The world is an unequal place demonstrated clearly by the fact that the 62 richest people in the world are as wealthy as the remaining 7 billion. As the number of people on the planet grows, and the amount of resources remains the same, it seems inevitable that the divide between rich and poor will continue to worsen.
In South Africa, as around the world, a person’s wealth can significantly impact their health. The Right to Health is enshrined in the Constitution and as of 2015 around six percent of the annual budget was spent on healthcare for the population. However, the quality of healthcare that ordinary South Africans receive is largely controlled by their income.
A two-tier system exists, with the small private medical sector servicing the wealthy and the large public sector health system servicing around 80% of the population. Almost 40% of South Africans are unemployed, and few employers provide medical aid as an employment benefit. Thus, the majority of the population has no choice but to utilize public health care, with services of varying quality and sometimes criminal negligence.
In addition, the cost of health care means that in some instances even those with medical aid cannot afford it. Treatment for serious illnesses such as cancer can involve bills in the millions of Rand meaning many people must weigh up their financial security against their health.
The National Health Insurance, currently being piloted at eleven sites around the country, aims to provide universal healthcare to South Africans at an affordable rate. Rather than aiming to get rid of the private system, it aims to provide the same level of care at a much broader range of sites.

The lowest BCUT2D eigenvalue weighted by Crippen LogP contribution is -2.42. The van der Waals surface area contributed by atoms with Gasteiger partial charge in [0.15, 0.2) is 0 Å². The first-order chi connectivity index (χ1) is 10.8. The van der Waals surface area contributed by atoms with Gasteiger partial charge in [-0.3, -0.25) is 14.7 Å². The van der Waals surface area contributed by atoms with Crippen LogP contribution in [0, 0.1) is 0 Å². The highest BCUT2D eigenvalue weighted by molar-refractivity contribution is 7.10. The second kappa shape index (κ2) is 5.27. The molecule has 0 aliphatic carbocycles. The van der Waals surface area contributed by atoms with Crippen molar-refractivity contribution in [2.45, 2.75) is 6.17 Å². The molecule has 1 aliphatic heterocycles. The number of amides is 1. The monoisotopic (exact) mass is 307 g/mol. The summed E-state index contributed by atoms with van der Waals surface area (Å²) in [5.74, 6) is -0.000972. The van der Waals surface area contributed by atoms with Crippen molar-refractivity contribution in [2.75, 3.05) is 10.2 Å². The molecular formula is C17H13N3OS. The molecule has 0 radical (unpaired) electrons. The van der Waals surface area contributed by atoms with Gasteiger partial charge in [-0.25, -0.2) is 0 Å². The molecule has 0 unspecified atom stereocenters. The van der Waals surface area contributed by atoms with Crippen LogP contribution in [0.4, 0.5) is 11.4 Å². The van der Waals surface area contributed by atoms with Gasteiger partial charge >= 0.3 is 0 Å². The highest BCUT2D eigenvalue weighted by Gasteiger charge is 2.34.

A challenge that it continues to face is the willingness of doctors and specialists to come on board. The private sector is not only attractive to the population in terms of its level of care, but also attractive to medical professionals. Often private health care is situated in a more central and accessible area, and doctors can receive better salaries it these facilities. Thus, a significant number of the specialist doctors are located within the private sector, and do not want to move into the public sector. This affects the ability of the NHI programme to succeed.
The pressure on the healthcare system is significant, so where to from here? Over the next decade, financial commitment from the Government to strengthen the ability of the NHI to attract good doctors is required in order to ensure that medicines and treatments are affordable for both the rich and poor. In the meantime, finances should be directed towards ensuring that all health care facilities in South Africa provide a good quality of care.
- Oxfam (2016) http://www.theguardian.com/business/2016/jan/18/richest-62-billionaires-wealthy-half-world-population-combined
- National Treasury (2015) Estimates of National Expenditure 2015. Pretoria, National Treasury.
- Kahn, T (2015) “Lack of private GP buy-in is the Achilles heel of NHI.” http://www.bdlive.co.za/opinion/2015/03/26/lack-of-private-gp-buy-in-is-the-achilles-heel-of-nhi
- Pitjeng, R (2015) “Health Dept: Quality healthcare becoming unaffordable.” http://ewn.co.za/2015/12/12/Health-Dept-Quality-health-care-becoming-unaffordable
- Gqirana, T (2015) “NHI to reduce the cost of healthcare” http://mg.co.za/article/2015-08-22-nhi-to-reduce-cost-of-healthcare